Talking to teenagers about climate change


 Guest blog, by Jessie.

My name’s Jessie, I’m thirteen, and I’ve been coming in over the summer to help out at Quietroom.

I’ve always loved writing, but particularly analytical and journalistic writing, so Quietroom seemed like the perfect place for me to do work experience. During my time here, I’ve mainly been working on a blog post on climate change, and the best way to talk about it with young people. I’ve also made some tea, organized the stationery drawers and sat in on some really interesting meetings. Everyone here at Quietroom has been super nice and helped me develop my blog and writing style, and I’ve had a lovely time here.


Just so we’re clear, I’m thirteen myself. This article isn’t about patronising people my age; it’s about how to get a message across to us in a way that we can relate to.


With climate change becoming a more urgent issue, many organisations are trying to get young people to work towards slowing it. And they all seem to have a different approach to getting young people on board. But, is the way they phrase their arguments as good as the cause? There’s only one way to find out – let’s have a look at their successes and failures, and what makes them succeed or fail.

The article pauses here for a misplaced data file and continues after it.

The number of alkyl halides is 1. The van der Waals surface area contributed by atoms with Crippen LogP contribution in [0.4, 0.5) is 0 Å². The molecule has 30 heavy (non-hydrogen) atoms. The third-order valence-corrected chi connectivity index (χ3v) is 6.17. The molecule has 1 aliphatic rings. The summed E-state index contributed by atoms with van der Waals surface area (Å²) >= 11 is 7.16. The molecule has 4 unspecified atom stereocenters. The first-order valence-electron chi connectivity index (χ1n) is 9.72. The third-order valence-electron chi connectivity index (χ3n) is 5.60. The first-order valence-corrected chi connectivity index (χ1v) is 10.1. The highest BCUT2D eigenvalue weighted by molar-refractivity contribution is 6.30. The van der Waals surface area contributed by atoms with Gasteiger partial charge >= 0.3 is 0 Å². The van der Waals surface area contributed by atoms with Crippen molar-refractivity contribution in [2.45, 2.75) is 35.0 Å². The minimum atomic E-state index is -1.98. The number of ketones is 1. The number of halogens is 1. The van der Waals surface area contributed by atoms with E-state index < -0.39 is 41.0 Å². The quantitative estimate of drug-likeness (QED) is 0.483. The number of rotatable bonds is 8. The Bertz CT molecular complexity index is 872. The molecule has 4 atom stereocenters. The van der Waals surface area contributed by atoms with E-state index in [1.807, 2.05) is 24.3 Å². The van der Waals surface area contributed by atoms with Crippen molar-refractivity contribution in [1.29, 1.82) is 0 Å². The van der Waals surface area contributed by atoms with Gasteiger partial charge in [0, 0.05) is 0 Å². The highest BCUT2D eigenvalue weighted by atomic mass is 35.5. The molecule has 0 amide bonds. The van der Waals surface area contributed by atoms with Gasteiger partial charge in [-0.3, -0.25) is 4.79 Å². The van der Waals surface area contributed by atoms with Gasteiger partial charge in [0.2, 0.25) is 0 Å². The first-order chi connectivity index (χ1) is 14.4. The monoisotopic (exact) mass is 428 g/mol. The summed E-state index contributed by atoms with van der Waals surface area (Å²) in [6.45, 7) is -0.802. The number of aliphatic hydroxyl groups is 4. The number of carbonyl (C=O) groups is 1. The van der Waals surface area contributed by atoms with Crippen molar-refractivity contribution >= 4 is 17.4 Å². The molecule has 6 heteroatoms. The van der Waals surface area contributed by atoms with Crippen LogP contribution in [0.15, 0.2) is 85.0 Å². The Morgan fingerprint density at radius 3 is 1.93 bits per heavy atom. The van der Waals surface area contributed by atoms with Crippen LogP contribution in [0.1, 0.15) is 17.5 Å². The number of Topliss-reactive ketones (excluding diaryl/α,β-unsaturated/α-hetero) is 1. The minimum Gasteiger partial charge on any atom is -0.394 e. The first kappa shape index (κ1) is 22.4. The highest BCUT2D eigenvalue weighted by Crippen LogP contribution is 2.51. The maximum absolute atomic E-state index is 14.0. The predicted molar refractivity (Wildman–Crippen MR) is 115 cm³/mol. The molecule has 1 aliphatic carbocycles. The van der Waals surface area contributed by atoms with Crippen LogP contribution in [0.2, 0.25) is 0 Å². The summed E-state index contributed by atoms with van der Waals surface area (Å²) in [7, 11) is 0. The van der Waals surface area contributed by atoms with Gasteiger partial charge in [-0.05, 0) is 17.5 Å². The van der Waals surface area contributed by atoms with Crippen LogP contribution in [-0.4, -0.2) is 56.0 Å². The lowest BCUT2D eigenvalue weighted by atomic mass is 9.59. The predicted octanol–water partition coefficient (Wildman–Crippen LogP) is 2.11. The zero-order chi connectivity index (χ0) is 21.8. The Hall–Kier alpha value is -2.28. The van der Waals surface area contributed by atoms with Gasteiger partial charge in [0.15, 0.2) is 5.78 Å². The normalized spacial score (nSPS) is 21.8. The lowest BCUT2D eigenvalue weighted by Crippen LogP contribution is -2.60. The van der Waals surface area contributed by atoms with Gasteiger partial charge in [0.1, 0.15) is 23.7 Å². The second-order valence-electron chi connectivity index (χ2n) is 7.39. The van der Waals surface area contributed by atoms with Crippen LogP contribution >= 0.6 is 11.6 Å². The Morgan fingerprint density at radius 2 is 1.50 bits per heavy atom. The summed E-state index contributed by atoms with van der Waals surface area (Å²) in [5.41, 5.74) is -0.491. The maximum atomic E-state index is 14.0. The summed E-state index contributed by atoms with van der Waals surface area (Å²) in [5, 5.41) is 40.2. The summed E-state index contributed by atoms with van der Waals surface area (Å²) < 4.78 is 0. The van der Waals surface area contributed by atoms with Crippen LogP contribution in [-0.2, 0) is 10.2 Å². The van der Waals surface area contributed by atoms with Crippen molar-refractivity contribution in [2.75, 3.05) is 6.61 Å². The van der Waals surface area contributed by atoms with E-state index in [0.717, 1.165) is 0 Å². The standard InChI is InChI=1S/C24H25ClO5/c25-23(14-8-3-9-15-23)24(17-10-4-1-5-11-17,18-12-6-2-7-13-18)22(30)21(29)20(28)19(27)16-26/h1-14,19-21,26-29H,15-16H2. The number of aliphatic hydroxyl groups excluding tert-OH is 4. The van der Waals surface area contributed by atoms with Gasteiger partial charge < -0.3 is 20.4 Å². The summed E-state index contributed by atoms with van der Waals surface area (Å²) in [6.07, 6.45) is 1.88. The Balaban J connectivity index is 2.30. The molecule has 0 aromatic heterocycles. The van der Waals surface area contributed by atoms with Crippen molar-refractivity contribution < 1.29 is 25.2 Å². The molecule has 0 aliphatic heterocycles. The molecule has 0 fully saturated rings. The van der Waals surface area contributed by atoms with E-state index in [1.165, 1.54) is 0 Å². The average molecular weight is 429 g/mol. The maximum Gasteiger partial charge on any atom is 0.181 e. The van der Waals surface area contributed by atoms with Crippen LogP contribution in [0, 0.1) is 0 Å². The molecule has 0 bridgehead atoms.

Case study #1:

The Catholic Agency for Overseas Development is a charity organisation working to end poverty and injustice across the globe. One of their volunteers wrote a blog about the global effects of climate change.

She wrote, ‘Can you imagine if you lost your home and everything you own? Losing a loved one? Being afraid to return to your home in case it crumbled over your head? Can you imagine not knowing when you will next have food to eat or water to drink?’

‘Does it look like the ice caps are melting?’ Or: ‘the problem with too many questions.’

Now, I love me a rhetorical question – who doesn’t? – but once you use more than three in a row it makes the writing a bedtime story rather than a persuasive piece. Honestly, I dozed off after the second or third. Many would do the same. It gives them information they already know, and it’s boring.